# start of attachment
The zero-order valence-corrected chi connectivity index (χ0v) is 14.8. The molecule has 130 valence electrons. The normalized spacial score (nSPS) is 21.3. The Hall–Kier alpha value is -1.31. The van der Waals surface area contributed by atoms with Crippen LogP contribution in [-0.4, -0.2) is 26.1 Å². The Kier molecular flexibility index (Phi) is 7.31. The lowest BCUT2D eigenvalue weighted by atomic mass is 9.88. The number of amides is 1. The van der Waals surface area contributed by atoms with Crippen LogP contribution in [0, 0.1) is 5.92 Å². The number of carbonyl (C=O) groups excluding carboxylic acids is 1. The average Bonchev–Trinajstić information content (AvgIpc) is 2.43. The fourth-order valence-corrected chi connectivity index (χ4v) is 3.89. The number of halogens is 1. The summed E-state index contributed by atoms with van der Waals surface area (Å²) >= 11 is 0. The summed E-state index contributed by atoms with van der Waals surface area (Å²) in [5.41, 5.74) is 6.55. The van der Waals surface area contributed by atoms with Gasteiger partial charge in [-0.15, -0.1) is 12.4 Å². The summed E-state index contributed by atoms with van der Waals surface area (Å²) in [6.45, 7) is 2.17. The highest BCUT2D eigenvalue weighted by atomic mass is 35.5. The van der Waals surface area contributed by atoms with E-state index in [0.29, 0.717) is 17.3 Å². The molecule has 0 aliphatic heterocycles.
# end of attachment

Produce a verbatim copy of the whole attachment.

The zero-order valence-corrected chi connectivity index (χ0v) is 14.8. The molecule has 130 valence electrons. The normalized spacial score (nSPS) is 21.3. The Hall–Kier alpha value is -1.31. The van der Waals surface area contributed by atoms with Crippen LogP contribution in [-0.4, -0.2) is 26.1 Å². The Kier molecular flexibility index (Phi) is 7.31. The lowest BCUT2D eigenvalue weighted by atomic mass is 9.88. The number of amides is 1. The van der Waals surface area contributed by atoms with Crippen LogP contribution in [0, 0.1) is 5.92 Å². The number of carbonyl (C=O) groups excluding carboxylic acids is 1. The average Bonchev–Trinajstić information content (AvgIpc) is 2.43. The fourth-order valence-corrected chi connectivity index (χ4v) is 3.89. The number of halogens is 1. The summed E-state index contributed by atoms with van der Waals surface area (Å²) >= 11 is 0. The summed E-state index contributed by atoms with van der Waals surface area (Å²) in [5.41, 5.74) is 6.55. The van der Waals surface area contributed by atoms with Gasteiger partial charge in [-0.15, -0.1) is 12.4 Å². The summed E-state index contributed by atoms with van der Waals surface area (Å²) in [6.45, 7) is 2.17. The highest BCUT2D eigenvalue weighted by atomic mass is 35.5. The van der Waals surface area contributed by atoms with E-state index in [0.29, 0.717) is 17.3 Å². The molecule has 0 aliphatic heterocycles.